This dish was so good it required the whole post to be named after it. But onto that later..
Nestled between Moorgate and Old Street, Finch’s pub is relatively unassuming from the outside, but once you’re in it opens out into a tardis-like expanse of pale wood, mismatched furniture, birdcages and lots of quirky little details that make it feel like a unique oasis in a desert of chains. As it’s part of pub giant Young’s, of patterned carpets and brass handrails, this is a pretty epic achievement.
I will have to attempt to curb my enthusiasm for my starter or this will turn into a novel. Perfectly boiled runny egg, soft, creamy pasta, and a crisp, crunchy coating equals… yes, it’s the MACARONI CHEESE SCOTCH EGG. Whilst it does admittedly hover on the edge of the deep-fried Mars bar/Oreo-filled doughnut category, it hits all my weaknesses in one cheesy go. The hot mustard is the perfect accompaniment It’s roughly the size of a head, and portioned as a starter so best to share, especially if you want to indulge in mains and dessert.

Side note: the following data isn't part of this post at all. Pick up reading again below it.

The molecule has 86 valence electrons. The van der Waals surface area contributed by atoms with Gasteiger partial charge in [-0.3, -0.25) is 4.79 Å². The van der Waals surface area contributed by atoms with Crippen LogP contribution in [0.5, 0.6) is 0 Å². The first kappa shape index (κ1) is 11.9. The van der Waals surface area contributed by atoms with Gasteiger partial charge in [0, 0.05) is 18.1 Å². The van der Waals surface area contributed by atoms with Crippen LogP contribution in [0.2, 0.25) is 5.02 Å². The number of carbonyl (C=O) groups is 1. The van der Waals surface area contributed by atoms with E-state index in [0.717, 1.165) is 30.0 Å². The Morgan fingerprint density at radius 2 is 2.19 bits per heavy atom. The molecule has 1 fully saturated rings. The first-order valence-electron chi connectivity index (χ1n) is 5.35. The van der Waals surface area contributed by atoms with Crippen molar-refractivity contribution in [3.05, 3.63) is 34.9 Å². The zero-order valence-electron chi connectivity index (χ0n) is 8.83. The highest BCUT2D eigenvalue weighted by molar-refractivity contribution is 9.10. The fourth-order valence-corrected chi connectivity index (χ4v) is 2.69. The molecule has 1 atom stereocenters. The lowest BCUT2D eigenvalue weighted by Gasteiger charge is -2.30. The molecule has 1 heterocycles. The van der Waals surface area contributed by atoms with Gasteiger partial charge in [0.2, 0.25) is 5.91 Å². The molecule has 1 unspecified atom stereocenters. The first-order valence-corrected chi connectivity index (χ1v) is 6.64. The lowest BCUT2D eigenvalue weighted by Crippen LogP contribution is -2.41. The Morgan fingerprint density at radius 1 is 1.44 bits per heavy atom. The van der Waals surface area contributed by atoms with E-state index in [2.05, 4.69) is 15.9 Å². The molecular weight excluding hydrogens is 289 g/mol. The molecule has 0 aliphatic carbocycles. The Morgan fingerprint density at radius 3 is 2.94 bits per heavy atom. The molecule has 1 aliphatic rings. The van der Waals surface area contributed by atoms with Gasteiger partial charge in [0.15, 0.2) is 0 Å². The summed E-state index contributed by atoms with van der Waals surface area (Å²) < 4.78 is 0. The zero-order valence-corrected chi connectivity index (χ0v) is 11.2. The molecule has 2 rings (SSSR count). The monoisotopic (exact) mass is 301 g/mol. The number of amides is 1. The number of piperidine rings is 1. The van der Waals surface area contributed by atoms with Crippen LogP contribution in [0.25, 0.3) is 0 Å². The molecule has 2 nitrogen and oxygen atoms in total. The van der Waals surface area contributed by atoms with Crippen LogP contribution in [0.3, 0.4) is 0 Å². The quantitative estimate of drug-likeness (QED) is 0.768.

We also had coffee-smoked salmon on toast with vanilla and caramel nuts; delicious fish, enhanced by the hint of coffee but I did question the vanilla with the salmon – Heston may have pulled it off at The Fat Duck, but something here didn’t 100% work. The salmon was delicious, lightly smokey, not greasy, cut to the perfect thickness – leave it alone I say.
Mains were meaty, generous and delicious – tender, rare duck breast with a light orange sauce and fondant potato, and perfectly cooked steak with chunky, spot-on chips. Dessert came in the form of a chocolate salami – a rich, dark log of chocolate, biscuit and pistachios, served with chocolate sauce. We gilded the lily with salted caramel ice cream; it didn’t need it but it was lovely.
Everything was reasonably priced, the service was attentive and friendly, the food delicious and although it was very quiet (Monday) I imagine later in the week it’s much more buzzy – overall a near-enough triumph for Young’s.
*A version of this post was first published on Foodepedia